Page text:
Canadian Military History Gateway
Resource Type > Image
Date > 1500
Subject > Armed Forces
This picture of a ship is engraved on a plank of the galleon San Juan, which sank in Red Bay, Labrador, in 1565. (Parks Canada)
The weather shown hitting these Spanish ships was encountered by the Basque whalers based in Labrador during the second half of the 16th century. Occasionally, ships were lost. One such was the San Juan, sunk in Red Bay, Labrador in 1565.
These towns nearly always featured long bark covered houses encircled by a log stockade wall for protection. Print inspired from John White’s late 16th century renderings.
Archers and crossbowmen were commonly found on ships and in the early overseas settlements of the first half of the 16th century. Such soldiers were most likely part of the early Portuguese forays to Newfoundland and Cape Breton Island. (Museu de Arte Antiguo, Lisbon)
Sir Humphrey Gilbert's British colony on Newfoundland failed partially because the colonists were more anxious to find silver mines than to plant crops. On 5 August 1583, Sir Humphrey claimed the island in a ceremony that involved his holding a twig of a hazel tree and a sod of earth. That winter, the explorer sailed back to England and was lost at sea when his ship sank in a storm.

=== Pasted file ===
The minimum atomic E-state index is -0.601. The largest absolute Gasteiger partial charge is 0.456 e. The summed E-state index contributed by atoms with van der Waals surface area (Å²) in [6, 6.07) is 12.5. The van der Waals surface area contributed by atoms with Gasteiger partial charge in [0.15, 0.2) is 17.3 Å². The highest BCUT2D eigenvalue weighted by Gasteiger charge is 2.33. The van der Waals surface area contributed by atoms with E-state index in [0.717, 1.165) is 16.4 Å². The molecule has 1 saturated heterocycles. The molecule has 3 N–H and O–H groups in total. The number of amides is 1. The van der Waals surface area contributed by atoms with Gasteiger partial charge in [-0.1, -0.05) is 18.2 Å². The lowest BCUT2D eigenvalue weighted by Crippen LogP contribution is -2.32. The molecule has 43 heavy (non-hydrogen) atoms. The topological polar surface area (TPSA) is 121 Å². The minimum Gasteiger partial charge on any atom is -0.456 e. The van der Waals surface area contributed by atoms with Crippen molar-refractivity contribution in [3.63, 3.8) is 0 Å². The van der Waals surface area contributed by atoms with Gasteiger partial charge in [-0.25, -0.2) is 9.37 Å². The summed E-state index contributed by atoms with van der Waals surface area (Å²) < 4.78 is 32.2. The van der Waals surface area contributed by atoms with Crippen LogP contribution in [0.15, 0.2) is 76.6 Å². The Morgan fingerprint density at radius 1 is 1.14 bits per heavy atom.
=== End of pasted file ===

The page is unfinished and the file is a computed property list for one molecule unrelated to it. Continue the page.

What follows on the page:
Such ships would have carried the Portuguese who explored what is now Canada’s east coast. (Museu de Arte Antiguo, Lisbon)
A fur cap and baggy breeches were characteristic items of clothing of English sailors during the late 16th century.
The crewmen of this 16th century galleon are using several devices to discover their position. Tools like the arbalete and nocturlabe were used at night to measure the position of the stars in the sky. Based on these measurements, navigators could determine where they were on the globe. (National Library of Canada 18025)
Three types of costumes common to all Amerindian tribes are shown. Reconstruction by David Rickman. (Canadian Department of National Defence)
Europeans were also acquainted with the savagery of torture. It was routinely used by judicial authorities to obtain confessions from suspects. Such practices were occasionally resorted to by tribunals in New France. Public executions of the guilty in Europe could also be horrendous torture spectacles. Religious Inquisition tribunals practiced it mercilessly on supposed heretics in the name of Christianity as shown in this print.